America Ferrera's living room shelving is a designer-favorite – here's how to recreate the look with ease

The Barbie actress's living room shelves are a major inspiration

america ferrera
(Image credit: Getty Images)

With the rise of more personalized interior design, open-concept shelves have become a go-to. America Ferrera is an early adopter of the tasteful, maximalist trend. Photos of the actress's living room reveal a wall of built-in shelves, artfully lined with framed pictures, shell boxes, books, and vases.

Interior designers are obsessed with America Ferrera's living room decor. Home expert David Lindley states: 'Open-concept shelves can add more visual interest to a room by breaking up the large expanses of a wall and allowing curated displays of objects, books, and other bits of decor. The objects inside the shelf are easily accessible, making it easier to change the display or use the objects. These open-concept shelves optimize vertical space, making them a great addition to smaller living rooms where floor space is limited. 

david lindley at By Design
David Lindley

Design home expert David Lindley has over 13 years in the property sector. He is a specialist in the marketing and sale of luxury residential property with a keen eye for detail and interior design. With By Design, David has created a network of the UK’s leading, independent estate agents, specialising in curating beautiful premium homes across the nation, helping luxury homes find their perfect buyers.

He continues, 'The open living room shelves also create an open and airy feel that can make a room seem larger. This style of shelving is easy to personalize by showcasing your interests, style, and personality by what you choose to display.'

Furthermore, according to Ksenya Malina, New York-based interior designer and founder of Time & Place Interiors, built-in shelves are a great way to turn your objects into art when you have limited storage space. She states: 'If tucking away all your belongings isn’t possible, fear not: you can display belongings in artful tableaux. Books, toys, kitchen utensils, and other mundane household items can be gathered into groups, interspersed with decorative objects, on open shelves, or even stacked neatly on the floor. This is designed for real life.'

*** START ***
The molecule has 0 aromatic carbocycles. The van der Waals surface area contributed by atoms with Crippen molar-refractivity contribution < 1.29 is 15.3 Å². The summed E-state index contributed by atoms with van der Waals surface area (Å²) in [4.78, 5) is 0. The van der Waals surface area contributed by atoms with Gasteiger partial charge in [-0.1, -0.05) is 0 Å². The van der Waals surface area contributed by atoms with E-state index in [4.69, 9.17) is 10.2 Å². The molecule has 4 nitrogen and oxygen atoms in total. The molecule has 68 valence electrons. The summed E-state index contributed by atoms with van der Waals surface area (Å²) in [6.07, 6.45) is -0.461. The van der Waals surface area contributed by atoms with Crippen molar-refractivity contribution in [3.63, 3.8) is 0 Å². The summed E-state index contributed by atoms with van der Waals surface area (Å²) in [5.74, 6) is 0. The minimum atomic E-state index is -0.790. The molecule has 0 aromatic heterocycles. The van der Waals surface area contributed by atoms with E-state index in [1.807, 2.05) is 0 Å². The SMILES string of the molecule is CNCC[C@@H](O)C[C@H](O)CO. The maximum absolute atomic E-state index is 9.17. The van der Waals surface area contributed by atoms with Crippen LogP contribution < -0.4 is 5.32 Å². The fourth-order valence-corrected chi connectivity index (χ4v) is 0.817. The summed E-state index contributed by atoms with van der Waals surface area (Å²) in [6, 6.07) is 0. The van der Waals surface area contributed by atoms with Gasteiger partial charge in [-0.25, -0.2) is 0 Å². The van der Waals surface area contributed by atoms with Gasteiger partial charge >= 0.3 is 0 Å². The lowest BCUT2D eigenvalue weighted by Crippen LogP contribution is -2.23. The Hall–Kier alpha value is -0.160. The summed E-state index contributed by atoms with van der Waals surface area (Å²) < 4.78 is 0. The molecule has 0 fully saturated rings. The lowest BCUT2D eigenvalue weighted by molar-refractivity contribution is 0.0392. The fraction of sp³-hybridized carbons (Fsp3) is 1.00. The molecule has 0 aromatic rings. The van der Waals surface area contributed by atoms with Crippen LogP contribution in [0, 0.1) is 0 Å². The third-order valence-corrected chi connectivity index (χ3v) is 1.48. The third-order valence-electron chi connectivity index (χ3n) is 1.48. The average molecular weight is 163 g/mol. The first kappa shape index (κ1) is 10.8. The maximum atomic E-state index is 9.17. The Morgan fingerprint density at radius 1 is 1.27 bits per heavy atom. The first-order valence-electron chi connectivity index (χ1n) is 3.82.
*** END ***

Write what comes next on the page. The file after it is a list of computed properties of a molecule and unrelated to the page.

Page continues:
Ksenya Malina
Ksenya Malina

Ksenya Malina is the founder of Time & Place Interiors, a New York-based interior design studio focusing on mixing vintage + modern for homeowners seeking to elevate their space.

For those hoping to decorate their shelves, interior designers caution to pay attention to negative space. David says, 'You don't want to ruin the elegance of the open shelf by making it crowded and cluttered - you should strive for a calm and balanced appearance. I'd also mix vertically and horizontally stacked books for a bit of visual variety - you can add a similar effect by varying the heights of the books and surrounding decor items. Consider interspersing these stacks with decorative items to break up the uniformity of the books.'

Ksenya Malina adds: ' Things tend to look good in pairs or groups. Experiment with ensembles formed with decorative and functional objects, even if they’re unrelated: vases, pitchers, jars, seashells – whatever you have around the house. Put them into clusters that share a color or tone, a shape, or a material.' She continues, 'To make the vignette intentional, display objects in a confined space like in a shelf niche or on a tray. A natural boundary is easier on the eye than tchotchkes strewn around the room.'

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Whether you want to create a mini-museum, figure out how to display your books, or just make your space feel larger and brighter, built-in living room shelves are a great idea.

News Editor

I am a London-based News Editor at Homes & Gardens. My interests lie at the intersection of design and popular culture focusing on trends and celebrity homes. Before joining Future, I worked as a Content Writer and Communications Lead for Fig Linens and Home, a luxury linens and home interiors brand. I have a BA in Creative Writing from Sarah Lawrence College and an MSc from the Oxford University Department of Anthropology.